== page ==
Eating and drinking places* added a net 285,900 jobs in February on a seasonally-adjusted basis, according to preliminary data from the Bureau of Labor Statistics (BLS). Despite the healthy increase, restaurant staffing levels remain 2 million jobs – or 16% – below pre-coronavirus levels.

On the state level, employment trends were generally positive in February. Forty-three states and the District of Columbia added restaurant jobs between January and February, while only 5 states experienced job losses in the restaurant industry. Restaurant employment was essentially unchanged in New Hampshire and South Dakota.

California added a net 91,400 eating and drinking place jobs in February – tops among the states that expanded payrolls during the month. It also reversed three consecutive months of employment losses in the state.

Michigan (46,200), New York (24,800) and Illinois (22,400) also followed three straight months of job losses with solid gains in February.

Although a majority of states added restaurant jobs in February, employment levels remained below their pre-pandemic readings in all 50 states and the District of Columbia.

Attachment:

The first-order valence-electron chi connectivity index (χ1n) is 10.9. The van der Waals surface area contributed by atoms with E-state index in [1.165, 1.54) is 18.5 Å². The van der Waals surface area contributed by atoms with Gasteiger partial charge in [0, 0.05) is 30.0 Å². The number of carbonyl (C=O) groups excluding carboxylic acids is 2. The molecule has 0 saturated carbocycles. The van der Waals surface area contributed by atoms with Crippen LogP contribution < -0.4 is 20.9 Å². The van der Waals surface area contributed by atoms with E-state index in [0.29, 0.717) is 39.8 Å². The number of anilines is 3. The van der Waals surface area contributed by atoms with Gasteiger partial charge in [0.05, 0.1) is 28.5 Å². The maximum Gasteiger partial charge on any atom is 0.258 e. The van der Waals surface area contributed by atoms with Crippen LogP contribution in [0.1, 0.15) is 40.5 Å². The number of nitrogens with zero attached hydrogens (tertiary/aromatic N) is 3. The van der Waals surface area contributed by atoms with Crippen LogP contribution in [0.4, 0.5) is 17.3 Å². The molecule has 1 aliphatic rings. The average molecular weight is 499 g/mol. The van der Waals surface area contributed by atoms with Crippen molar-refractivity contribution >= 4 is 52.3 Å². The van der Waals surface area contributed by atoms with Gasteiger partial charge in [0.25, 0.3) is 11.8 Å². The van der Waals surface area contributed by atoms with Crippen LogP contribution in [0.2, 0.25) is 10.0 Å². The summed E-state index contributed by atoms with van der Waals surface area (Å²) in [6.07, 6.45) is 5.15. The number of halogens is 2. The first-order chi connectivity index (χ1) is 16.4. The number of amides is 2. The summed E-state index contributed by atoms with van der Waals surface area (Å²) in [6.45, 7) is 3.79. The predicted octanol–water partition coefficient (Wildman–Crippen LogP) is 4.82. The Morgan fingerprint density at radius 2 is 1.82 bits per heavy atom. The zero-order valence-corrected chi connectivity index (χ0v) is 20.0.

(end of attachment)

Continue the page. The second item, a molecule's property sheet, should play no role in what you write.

In 3 states and the District of Columbia, restaurant employment was still down at least 30% from the February 2020 level. This group was led by the District of Columbia, which had 50% fewer eating and drinking places jobs in February 2021 than it did in February 2020.

New York (-34%), Hawaii (-32%) and Vermont (-31%) also have significant deficits from their pre-coronavirus staffing levels.

In raw numbers, California leads the way with 418,800 fewer eating and drinking place jobs than it had in February 2020. Restaurant staffing levels are also well below pre-pandemic levels in New York (-219,500), Texas (-131,700), Illinois (-123,300) and Florida (-123,000).

View the employment data for every state.

[Note: The BLS monthly employment dataset measures jobs during the payroll period that includes the 12th of each month. Changes in restaurant staffing levels – both negative and positive – have occurred rapidly during the coronavirus pandemic, as restaurants quickly adjust their operating status in response to evolving regulatory and economic conditions. As a result, significant changes likely occurred during the weeks between each measurement period, and the monthly data may not fully capture the total job losses experienced during the coronavirus lockdowns. Still, the figures are a useful indication of the extent to which restaurant employment is recovering in each state.] 

*Eating and drinking places are the primary component of the total restaurant and foodservice industry, which prior the coronavirus outbreak employed 12 million out of the total restaurant and foodservice workforce of 15.6 million.

Read more analysis and commentary from the Association's chief economist Bruce Grindy.